“As a member of the Herring Pond Wampanoag Tribal community, I have actively participated in a growing body of research that is piecing together the history and culture of the Native people who have lived in this region for thousands of years,” said Melissa Ferretti, Tribal Chairwoman for the Herring Pond Wampanoag, and member of the project team. “The nature of this work is rapidly changing our understanding and interpretation of Native customs and traditions as well as 17th-century history. With this in mind, You Are The Historian is an appropriate mechanism to get this important information out into the public and used across the country.”
In addition to the revised game, the You Are The Historian team developed an accompanying online curriculum hosted on plimoth.org that allows teachers, students, and lifelong learners to gain a better understanding of this rich, varied, and complex period in history. The curriculum, which can be used with or without the game, features curated sets of primary sources as well as ideas for classroom use. Engaging a broad range of primary sources including oral histories, artistic creations, archaeological material, and written documents, the new curriculum reflects the different ways communities record and teach their histories. Each primary source set includes essential questions, discussion prompts, supplemental media, and activities to support engagement at multiple grade levels.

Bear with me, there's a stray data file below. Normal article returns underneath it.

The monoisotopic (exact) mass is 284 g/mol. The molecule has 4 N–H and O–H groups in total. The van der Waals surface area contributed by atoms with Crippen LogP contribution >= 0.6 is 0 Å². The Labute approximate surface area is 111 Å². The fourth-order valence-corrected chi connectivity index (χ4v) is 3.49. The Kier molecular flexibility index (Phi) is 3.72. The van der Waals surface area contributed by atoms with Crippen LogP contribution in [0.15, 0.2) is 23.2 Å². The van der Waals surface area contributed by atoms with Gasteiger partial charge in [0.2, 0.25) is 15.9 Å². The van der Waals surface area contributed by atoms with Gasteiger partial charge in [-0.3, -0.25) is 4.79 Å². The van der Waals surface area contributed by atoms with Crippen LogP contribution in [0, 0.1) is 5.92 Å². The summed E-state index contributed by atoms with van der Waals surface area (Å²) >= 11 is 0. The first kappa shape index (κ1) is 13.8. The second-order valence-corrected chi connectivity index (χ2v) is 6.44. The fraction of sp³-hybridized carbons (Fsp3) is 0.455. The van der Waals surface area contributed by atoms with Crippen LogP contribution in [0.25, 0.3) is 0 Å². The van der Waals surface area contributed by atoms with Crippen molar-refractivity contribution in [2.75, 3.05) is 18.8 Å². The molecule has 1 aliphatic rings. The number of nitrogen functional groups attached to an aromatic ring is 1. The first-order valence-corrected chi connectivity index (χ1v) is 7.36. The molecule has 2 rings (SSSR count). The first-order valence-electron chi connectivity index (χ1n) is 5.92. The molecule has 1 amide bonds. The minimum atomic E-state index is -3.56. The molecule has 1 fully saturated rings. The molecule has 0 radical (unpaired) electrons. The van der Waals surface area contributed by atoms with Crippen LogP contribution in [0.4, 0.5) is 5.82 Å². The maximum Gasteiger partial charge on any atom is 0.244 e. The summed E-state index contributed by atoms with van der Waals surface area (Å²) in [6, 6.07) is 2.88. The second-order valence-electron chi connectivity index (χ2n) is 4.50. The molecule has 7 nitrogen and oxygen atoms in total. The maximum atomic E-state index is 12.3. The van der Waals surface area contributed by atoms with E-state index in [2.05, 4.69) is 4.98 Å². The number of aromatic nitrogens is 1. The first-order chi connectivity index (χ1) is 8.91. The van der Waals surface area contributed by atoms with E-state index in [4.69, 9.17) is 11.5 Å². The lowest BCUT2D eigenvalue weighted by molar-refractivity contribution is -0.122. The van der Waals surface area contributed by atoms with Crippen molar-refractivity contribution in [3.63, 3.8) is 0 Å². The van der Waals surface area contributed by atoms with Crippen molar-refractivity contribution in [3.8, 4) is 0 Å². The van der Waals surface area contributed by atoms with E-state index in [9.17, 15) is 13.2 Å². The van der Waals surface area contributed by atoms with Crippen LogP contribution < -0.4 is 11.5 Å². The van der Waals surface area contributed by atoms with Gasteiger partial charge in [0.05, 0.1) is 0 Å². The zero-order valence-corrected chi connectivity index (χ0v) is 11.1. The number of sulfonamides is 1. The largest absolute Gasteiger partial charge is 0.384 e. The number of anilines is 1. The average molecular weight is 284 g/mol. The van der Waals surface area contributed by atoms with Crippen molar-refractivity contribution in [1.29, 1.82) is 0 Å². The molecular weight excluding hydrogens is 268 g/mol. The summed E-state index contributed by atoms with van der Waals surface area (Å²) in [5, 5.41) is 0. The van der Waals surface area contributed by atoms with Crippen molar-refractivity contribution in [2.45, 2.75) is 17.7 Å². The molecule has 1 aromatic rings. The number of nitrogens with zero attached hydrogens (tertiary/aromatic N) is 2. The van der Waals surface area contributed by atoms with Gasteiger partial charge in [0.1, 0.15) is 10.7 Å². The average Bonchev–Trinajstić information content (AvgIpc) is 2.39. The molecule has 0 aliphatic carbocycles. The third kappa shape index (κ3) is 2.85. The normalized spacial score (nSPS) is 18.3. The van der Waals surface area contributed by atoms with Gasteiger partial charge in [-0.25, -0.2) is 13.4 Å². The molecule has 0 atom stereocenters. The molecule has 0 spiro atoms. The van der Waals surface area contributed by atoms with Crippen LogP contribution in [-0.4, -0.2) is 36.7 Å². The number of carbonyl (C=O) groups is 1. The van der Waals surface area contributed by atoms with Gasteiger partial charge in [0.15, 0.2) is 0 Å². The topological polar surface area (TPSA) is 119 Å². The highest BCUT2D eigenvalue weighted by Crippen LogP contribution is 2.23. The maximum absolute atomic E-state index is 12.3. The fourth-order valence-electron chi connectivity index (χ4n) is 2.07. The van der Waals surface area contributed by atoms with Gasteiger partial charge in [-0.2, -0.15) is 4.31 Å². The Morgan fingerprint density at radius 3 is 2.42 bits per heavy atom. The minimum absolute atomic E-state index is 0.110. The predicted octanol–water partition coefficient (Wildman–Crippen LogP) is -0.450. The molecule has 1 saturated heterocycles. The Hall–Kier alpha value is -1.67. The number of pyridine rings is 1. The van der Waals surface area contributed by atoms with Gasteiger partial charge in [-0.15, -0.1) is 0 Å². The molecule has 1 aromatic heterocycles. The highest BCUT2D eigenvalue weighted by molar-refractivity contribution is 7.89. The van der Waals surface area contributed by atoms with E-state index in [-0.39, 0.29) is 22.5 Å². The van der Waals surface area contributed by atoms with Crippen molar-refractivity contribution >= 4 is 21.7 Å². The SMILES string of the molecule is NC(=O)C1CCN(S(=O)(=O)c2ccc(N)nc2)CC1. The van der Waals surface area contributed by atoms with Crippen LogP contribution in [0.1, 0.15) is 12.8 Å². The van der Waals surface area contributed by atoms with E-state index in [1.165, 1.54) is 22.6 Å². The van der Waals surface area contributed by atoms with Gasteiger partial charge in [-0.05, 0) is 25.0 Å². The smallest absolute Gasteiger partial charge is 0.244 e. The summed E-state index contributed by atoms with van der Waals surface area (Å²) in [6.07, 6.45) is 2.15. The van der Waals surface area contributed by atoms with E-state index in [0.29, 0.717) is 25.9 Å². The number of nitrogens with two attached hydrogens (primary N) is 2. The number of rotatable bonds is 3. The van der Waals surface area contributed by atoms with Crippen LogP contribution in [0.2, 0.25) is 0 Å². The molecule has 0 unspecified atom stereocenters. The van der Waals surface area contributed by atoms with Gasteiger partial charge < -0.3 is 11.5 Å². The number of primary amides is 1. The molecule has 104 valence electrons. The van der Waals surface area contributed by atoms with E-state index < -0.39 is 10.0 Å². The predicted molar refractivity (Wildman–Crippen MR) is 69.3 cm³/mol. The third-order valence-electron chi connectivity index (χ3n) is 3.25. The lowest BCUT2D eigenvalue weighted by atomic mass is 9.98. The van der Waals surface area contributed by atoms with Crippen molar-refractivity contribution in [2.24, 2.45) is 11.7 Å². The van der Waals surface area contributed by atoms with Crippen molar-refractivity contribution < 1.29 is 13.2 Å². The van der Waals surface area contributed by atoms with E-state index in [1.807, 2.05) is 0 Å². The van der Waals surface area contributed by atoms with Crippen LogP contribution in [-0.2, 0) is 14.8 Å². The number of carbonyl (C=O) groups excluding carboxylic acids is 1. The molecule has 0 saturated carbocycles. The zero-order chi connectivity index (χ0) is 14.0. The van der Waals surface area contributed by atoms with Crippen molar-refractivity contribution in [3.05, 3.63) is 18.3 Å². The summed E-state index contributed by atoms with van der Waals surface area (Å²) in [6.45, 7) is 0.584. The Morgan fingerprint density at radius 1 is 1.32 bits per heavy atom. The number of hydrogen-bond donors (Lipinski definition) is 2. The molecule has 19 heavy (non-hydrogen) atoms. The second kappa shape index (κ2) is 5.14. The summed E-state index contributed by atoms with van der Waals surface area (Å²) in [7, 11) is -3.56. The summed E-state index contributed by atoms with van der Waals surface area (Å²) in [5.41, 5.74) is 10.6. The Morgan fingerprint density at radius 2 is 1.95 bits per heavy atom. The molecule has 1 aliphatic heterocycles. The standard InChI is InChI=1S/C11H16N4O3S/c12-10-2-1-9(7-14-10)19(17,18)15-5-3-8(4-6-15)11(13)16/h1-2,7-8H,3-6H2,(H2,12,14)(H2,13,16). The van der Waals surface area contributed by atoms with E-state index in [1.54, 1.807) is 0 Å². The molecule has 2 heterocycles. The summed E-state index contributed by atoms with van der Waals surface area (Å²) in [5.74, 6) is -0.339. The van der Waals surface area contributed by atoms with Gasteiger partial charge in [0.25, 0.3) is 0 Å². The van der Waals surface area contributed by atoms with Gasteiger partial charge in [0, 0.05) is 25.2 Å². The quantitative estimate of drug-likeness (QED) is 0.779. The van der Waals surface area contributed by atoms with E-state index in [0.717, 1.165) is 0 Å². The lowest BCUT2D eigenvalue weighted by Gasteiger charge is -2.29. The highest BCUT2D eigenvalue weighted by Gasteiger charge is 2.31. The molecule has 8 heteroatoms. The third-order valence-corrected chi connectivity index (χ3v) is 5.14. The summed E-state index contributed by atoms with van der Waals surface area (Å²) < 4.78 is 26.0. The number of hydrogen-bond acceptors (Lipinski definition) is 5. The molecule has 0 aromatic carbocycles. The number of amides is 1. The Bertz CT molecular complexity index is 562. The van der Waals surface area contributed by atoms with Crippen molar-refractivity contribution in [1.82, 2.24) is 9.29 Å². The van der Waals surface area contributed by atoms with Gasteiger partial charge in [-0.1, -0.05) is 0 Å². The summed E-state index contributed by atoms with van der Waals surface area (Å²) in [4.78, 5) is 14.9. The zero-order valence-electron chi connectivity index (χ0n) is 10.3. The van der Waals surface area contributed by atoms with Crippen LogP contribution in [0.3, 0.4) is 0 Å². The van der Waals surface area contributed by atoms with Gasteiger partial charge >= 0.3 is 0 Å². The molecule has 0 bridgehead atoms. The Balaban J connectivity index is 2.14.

After using the game in her classroom, a 7th-grade teacher from New York City public schools commented: “An important part of history education is making scholarship accessible to the public, and Plimoth Patuxet’s work with teachers excels at crafting these connections between a more accurate retelling of history and schools.”
You Are The Historian: Investigating the First Thanksgiving focuses primarily on events leading up to the 1621 harvest feast – known today as “the First Thanksgiving” – while also putting the events in a broader historical context to explore how historians’ interpretation of the early years of Patuxet and Plymouth Colony has changed over time. The new resources also expand upon the role of Indigenous culture in the context of early American history by examining cultural elements such as housing, food, clothing, and lifeways. This suite of online resources will enable Plimoth Patuxet Museums to more effectively meet the significant demand for interpretive content and expand its reach beyond those who can physically visit the Museum. Additionally, it enables the Museum to present learning resources in a variety of formats, and to accommodate different learning styles and audiences.